Batura_july16_3 I hope you understand my decision. It look me stupid to climb in alpine and light style following the fix ropes and tracks of a huge expedition. Batura II is unclimbed and I really don't want to feel in competition and rush. Better change program and let the Korean free. I respect them and their decision and I hope to be the same.


Simone Moro

July 25, 2008

After 1 Week…

Slake_line Ciao! We are back, on line. After 1 week without electricity due a technical problem with our generator (it is completely broken after a 4 days “swimming” due heavy rain in BC) we finally get my second generator here in base camp. So starting from today we are again able to be in touch with the world.

Herve_boulder The past week, after our Batokshi peak 6050 m alpine style climb in 9 hours 30 minutes) had been spent from us climbing on the nice rock here around, bouldering and exercising on the slake line. We decided to stay here in BC because we gave our eventual support to the rescue team on Nanga Parbat, so we decided to be always ready here in case we have to be picked up from the helicopter rescue and fly to Nanga Parbat. Thanks God the 2 strong climbers on Nanga managed themselves all the situation and they came safe back till 5700 meters. They did a very good job. Bravi! From our side we also decided our goal instead Batura II (assaulted by a huge korean tem with High altitude Porters).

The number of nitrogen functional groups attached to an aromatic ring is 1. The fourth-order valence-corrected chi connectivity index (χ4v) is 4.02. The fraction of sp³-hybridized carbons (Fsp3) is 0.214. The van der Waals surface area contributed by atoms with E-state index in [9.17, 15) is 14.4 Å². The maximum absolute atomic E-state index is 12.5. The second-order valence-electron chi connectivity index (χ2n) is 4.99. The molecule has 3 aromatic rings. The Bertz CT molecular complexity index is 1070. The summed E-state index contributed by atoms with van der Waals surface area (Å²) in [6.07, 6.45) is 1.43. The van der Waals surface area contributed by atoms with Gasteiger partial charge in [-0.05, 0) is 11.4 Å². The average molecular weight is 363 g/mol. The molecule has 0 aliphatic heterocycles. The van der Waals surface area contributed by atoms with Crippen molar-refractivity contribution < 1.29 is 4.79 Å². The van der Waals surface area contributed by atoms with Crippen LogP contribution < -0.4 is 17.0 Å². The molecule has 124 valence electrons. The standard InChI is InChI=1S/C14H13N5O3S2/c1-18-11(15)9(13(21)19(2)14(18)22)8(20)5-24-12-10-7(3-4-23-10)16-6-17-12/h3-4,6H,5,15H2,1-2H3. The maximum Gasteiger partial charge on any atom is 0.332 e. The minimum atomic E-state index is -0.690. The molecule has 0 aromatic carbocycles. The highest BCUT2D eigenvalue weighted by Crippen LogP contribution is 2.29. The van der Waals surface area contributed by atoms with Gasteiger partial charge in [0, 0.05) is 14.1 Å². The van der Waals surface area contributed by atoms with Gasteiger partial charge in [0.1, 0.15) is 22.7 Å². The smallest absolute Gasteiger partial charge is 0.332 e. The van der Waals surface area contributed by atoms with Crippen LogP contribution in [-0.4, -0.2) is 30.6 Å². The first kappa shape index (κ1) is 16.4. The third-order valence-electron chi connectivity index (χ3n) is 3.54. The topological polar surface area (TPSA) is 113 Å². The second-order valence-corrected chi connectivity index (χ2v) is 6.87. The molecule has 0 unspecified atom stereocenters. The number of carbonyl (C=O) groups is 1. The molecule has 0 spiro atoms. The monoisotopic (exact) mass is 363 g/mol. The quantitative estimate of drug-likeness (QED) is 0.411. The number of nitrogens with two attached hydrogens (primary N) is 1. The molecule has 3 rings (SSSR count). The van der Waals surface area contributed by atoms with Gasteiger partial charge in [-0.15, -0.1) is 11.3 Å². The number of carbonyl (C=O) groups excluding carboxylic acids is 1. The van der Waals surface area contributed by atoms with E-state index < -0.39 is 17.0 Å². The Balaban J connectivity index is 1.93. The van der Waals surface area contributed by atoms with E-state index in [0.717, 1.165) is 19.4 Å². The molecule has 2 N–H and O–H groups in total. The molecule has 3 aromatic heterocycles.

Martin_boulder_2_2 The mountain we decided to climb (we requested official climbing permit to Ministry of Tourism of Pakistan) is a very nice peak. The name of “our” peak is Beka Brakai Chhok and is nearly a 7000. Attempted already 3 times it remain unclimbed and is just in front of our base camp. I and Hervè will attempt it in alpine style and in a fast approach. We are only waiting for the permit and the good weather conditions that should start next Tuesday. We feel good and we are preparing our climb continuing to make exercise and bouldering here on the green base camp at 4107 m. We know that Beka Brakai Chhok (6940 m) will be not an easy climb…